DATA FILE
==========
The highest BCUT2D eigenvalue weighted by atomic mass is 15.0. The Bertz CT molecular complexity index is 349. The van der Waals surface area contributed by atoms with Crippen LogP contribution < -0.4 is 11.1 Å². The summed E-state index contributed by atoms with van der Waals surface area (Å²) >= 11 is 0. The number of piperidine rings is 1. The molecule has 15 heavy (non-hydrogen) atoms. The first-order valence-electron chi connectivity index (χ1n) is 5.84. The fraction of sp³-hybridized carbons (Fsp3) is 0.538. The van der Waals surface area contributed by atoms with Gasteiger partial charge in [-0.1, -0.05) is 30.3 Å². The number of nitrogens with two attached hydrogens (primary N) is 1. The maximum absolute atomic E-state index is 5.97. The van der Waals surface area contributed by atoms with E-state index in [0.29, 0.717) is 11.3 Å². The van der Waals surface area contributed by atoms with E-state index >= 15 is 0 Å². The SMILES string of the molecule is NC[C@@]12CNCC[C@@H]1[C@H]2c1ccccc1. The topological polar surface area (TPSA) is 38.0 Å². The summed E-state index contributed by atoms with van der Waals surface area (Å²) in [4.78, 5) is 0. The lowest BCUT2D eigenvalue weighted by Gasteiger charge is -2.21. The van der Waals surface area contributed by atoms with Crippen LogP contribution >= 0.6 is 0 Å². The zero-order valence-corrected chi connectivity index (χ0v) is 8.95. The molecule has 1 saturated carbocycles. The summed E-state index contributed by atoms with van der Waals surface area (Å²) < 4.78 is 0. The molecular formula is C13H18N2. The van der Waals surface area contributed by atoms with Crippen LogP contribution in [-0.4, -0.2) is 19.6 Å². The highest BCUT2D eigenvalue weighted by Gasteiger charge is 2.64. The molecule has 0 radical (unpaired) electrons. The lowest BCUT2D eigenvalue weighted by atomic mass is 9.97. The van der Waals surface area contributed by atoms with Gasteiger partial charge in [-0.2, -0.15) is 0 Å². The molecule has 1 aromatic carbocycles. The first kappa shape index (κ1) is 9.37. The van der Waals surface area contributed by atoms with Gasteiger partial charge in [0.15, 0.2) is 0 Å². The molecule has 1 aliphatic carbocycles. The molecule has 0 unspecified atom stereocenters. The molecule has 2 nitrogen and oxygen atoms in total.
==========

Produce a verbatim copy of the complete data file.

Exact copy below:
The highest BCUT2D eigenvalue weighted by atomic mass is 15.0. The Bertz CT molecular complexity index is 349. The van der Waals surface area contributed by atoms with Crippen LogP contribution < -0.4 is 11.1 Å². The summed E-state index contributed by atoms with van der Waals surface area (Å²) >= 11 is 0. The number of piperidine rings is 1. The molecule has 15 heavy (non-hydrogen) atoms. The first-order valence-electron chi connectivity index (χ1n) is 5.84. The fraction of sp³-hybridized carbons (Fsp3) is 0.538. The van der Waals surface area contributed by atoms with Gasteiger partial charge in [-0.1, -0.05) is 30.3 Å². The number of nitrogens with two attached hydrogens (primary N) is 1. The maximum absolute atomic E-state index is 5.97. The van der Waals surface area contributed by atoms with E-state index in [0.29, 0.717) is 11.3 Å². The van der Waals surface area contributed by atoms with E-state index >= 15 is 0 Å². The SMILES string of the molecule is NC[C@@]12CNCC[C@@H]1[C@H]2c1ccccc1. The topological polar surface area (TPSA) is 38.0 Å². The summed E-state index contributed by atoms with van der Waals surface area (Å²) in [4.78, 5) is 0. The lowest BCUT2D eigenvalue weighted by Gasteiger charge is -2.21. The van der Waals surface area contributed by atoms with Crippen LogP contribution >= 0.6 is 0 Å². The zero-order valence-corrected chi connectivity index (χ0v) is 8.95. The molecule has 1 saturated carbocycles. The summed E-state index contributed by atoms with van der Waals surface area (Å²) < 4.78 is 0. The molecular formula is C13H18N2. The van der Waals surface area contributed by atoms with Crippen LogP contribution in [-0.4, -0.2) is 19.6 Å². The highest BCUT2D eigenvalue weighted by Gasteiger charge is 2.64. The molecule has 0 radical (unpaired) electrons. The lowest BCUT2D eigenvalue weighted by atomic mass is 9.97. The van der Waals surface area contributed by atoms with Gasteiger partial charge in [-0.2, -0.15) is 0 Å². The molecule has 1 aromatic carbocycles. The first kappa shape index (κ1) is 9.37. The van der Waals surface area contributed by atoms with Gasteiger partial charge in [0.15, 0.2) is 0 Å². The molecule has 1 aliphatic carbocycles. The molecule has 0 unspecified atom stereocenters. The molecule has 2 nitrogen and oxygen atoms in total.